Mi’kmaw harvesters say DFO officers took shoes, phones and left them stranded

Prime Minister Justin Trudeau says there will be ‘full investigation’ into the incident.

Two Mi’kmaw harvesters say officers with the Department of Fisheries and Oceans, commonly called DFO, left them at a gas station in the middle of the night after taking their shoes and cell phones.

“We told them that we’re not from the area, we were form Cape Breton and we had no way of contacting anyone without our phones,” said Kevin Hartling of Membertou First Nation, one of the harvesters. “I even asked them if they could supervise me while I looked through my contacts on my phone so I could get a hold of someone and they refused to do that as well.”

Hartling said they were stranded 200 km southeast of Halifax.

The two men are elver harvesters – tiny baby eels that can fetch up to $5,000 a kilogram.

The minister of DFO closed the fishery over conservation concerns and because of conflicts in the fishery between Mi’kmaw and non-Indigenous harvesters.

On the evening of March 26, Hartling and Blaise Sylliboy of Eskasoni First Nation defied the closure and went out fishing.

They were arrested and said the fisheries officers drove them to a gas station in Shelburne, Nova Scotia and left in their socks and no way to contact anyone.

“I told him like ‘you’re really going to leave me here with no shoes at the Irving station?’” Sylliboy said. “He said ‘you know the consequences man … that’s your fault,’ and I was just like ‘man why would you leave somebody like that?’”

Hartling and Sylliboy said they started walking with cardboard and plastic wrapped around their feet donated by the clerk at the gas station. The attendant wouldn’t let them stay inside the station or use the phone to call for assistance.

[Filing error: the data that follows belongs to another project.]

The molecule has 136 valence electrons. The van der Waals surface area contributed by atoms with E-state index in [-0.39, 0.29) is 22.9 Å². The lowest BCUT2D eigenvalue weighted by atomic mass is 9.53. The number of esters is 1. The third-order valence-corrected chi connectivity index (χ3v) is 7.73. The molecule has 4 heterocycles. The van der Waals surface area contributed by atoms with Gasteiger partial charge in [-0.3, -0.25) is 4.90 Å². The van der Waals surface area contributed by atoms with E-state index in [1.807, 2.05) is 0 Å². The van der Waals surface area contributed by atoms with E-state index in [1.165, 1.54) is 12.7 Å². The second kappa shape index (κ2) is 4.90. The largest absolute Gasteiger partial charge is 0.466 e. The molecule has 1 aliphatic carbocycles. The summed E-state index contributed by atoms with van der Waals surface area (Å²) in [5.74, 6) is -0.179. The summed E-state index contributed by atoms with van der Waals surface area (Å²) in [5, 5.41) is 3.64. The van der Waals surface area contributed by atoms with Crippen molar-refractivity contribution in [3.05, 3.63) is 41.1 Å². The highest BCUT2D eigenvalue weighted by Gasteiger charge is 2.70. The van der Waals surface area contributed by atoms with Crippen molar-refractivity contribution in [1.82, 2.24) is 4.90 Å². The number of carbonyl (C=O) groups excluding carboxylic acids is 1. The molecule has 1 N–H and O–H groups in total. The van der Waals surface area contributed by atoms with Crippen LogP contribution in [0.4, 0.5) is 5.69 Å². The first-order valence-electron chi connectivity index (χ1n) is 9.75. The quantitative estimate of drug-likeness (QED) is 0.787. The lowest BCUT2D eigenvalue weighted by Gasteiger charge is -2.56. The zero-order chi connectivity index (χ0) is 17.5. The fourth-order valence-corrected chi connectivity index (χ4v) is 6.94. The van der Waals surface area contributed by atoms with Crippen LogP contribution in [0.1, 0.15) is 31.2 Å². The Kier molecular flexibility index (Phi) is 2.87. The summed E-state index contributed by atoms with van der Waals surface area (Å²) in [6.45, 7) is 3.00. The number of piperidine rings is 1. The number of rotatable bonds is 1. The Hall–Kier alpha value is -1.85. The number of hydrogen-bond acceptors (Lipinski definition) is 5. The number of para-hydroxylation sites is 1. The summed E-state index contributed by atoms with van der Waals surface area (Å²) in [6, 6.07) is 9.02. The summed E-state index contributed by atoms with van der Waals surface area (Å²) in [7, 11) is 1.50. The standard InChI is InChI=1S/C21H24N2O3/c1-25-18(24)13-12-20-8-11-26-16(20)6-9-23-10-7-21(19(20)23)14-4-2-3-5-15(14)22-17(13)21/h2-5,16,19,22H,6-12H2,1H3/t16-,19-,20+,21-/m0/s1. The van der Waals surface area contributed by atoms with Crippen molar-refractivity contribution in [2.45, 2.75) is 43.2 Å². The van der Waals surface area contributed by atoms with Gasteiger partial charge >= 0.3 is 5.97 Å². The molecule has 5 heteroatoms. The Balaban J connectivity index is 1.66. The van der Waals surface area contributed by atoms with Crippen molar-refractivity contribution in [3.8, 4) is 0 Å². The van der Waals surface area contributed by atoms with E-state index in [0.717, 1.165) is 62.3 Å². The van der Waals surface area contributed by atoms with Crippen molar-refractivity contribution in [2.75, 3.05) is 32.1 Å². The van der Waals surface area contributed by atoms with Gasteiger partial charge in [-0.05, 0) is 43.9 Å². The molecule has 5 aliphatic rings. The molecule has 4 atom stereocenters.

It was seven degrees with drizzle and fog.

“I couldn’t wait outside the Irving station, if I wait outside the Irving station and like I could have frozen to death like it was cold out,” said Sylliboy.

After walking for a few hours, a car picked them up and drove them to Shelburne where Sylliboy remembered his mother’s number and they called for help.

“People even put shoes on their dogs in the winter time,” said Hartling. “We didn’t even have that.”

DFO said it has launched an investigation into what happened and is in touch with community leadership.

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About 50 people, including Mi’kmaw fishers, community leaders and supporters gathered at the DFO office in Halifax.

The Assembly of Nova Scotia Mi’kmaw Chiefs called for a protest in reaction to the actions of fisheries officers.

“First thing we’re looking for is those individuals responsible to be immediately fired, from DFO and be accountable for their actions,” said Bob Gloade, chief of the Millbrook First Nation.

“The next thing we need to do is to continue to emphasize to DFO that our rights supersede the DFO rules and regulations how they manage the fisheries.”

After the protest, about 30 people made their way to where Prime Minister Justin Trudeau was holding a news conference.

Trudeau said a full investigation is needed.

“The first step is making sure there is a full investigation into what happened and then as the facts are made clear, there will need to be consequences and responses,” said Trudeau.

The Assembly of Nova Scotia Chiefs is calling for an emergency meeting with the federal minister of fisheries.

DFO said the phones and shoes are evidence and will be held until any justice issues are resolved.

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